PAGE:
One of the main features of Buencafé is producing freeze-dried coffee from Colombian coffee, a hallmark that has led it to be recognized and appreciated throughout the world for its quality, aroma and flavor.
But it is noteworthy to go back in time and learn a little about Colombian coffee’s history. That’s why we share the following article published on donquijote.org, explaining the importance of Colombian coffee institutions, of which Buencafé is a part.
Coffee grown in Colombia is famous around the world. Colombia’s coffee country covers vast regions of farming landscapes, where coffee farms, set on misty slopes and nestled within lush foothills, generously produce mild-bodied brews. Over 540,000 coffee growers in Colombia supply the world with about 12% of its Arabica coffee.
Coffee in Colombia is more than just a crop; coffee growing has become a part of the national identity. And coffee farming traditions on small plots helped the region (the so-called Coffee Cultural Landscape) earn a spot on UNESCO’s world heritage list.
Evidence suggests that Jesuit priests first introduced coffee seeds to South America in the early 1700s. Colombian Coffee was not exported until 1835, when 2,500 pounds of beans were sent to the US. By the early 1900s, just after the Thousand Days War, a new period of peace inspired many to settle in the western mountain areas to make a living growing coffee on small plots of land.
A new railway and completion of the Panama Canal inspired greater exportation of the crop. Today, the vast majority of coffee growers in Colombia continue growing on small plots of land, many of which are family owned farms. Most growers are also represented by the National Federation of Coffee Growers (FNC).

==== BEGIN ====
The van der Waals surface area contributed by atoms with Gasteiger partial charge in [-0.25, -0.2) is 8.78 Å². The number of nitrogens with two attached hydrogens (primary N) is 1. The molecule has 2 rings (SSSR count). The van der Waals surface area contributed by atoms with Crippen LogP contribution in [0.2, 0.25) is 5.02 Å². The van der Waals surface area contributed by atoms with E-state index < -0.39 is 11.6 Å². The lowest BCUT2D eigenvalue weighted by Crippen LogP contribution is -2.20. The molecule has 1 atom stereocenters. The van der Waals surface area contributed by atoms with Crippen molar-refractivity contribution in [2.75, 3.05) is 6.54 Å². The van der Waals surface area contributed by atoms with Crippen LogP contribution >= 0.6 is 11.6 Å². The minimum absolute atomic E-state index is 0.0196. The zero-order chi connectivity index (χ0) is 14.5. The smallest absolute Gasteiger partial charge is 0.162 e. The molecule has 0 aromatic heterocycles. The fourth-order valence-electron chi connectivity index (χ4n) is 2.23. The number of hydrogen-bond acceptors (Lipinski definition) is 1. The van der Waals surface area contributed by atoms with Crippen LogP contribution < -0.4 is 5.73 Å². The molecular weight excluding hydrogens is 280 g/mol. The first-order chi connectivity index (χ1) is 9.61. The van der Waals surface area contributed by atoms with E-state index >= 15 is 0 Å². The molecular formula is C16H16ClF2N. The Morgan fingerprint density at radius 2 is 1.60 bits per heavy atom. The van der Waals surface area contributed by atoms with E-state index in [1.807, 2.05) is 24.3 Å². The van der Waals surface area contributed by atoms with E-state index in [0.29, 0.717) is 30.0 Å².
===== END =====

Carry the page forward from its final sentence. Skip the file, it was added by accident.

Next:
Since 1927, the FNC has worked to protect the coffee industry in Colombia, carry out extensive research on industry-related topics and promote its interests. Coffee shops such as Juan Valdez (another FNC’s brand, like Buencafé), can be found in exclusive locations such as New York’s 57th street and just across from the White House in Washington D. C. There are some coffee growers not represented by the FNC, including 19 companies that are officially labeled as fair trade businesses by the Fair Trade Labeling Association.
A trip with coffee aroma
Tourists are encouraged to take a trip to Colombia’s coffee-growing axis (“Eje Cafetero”), where bold aromas invite to explore the scenic landscapes of the region, known around the world for the robust coffee flavors that it produces. Hundreds of coffee farms stretch over the departments of Quindío, Caldas, Risaralda and Valle del Cauca (which make up the Coffee Cultural Landscape), areas included as UNESCO world heritage sites. Lodging is available in many of these areas, where visitors can take informative tours around peaceful farms.
One of the region’s most popular attractions is the National Coffee Park in Montenegro, Quindío. The park features a museum that educates the public on coffee culture, a coffee farm, a nature reserve, horseback riding and even amusement rides such as bumper cars, zip lines and roller coasters. Panaca Park in Quindío is another coffee-themed park, where visitors are encouraged to interact with animals and participate in the area’s agricultural culture.
Colombia’s unique natural landscape, perfect for cultivating the coffee bush, along with the unifying efforts of the FNC and the hard work of the growers themselves, have all helped make Colombian coffee a successful industry for nearly a century.
You ma also interested in reading “Coffee and Tea Trends: Fuel or Taste?”
Colombian Coffee. Spain. www.donquijote.org. Retrieved from https https://www.donquijote.org/es/cultura-colombiana/tradiciones/cafe/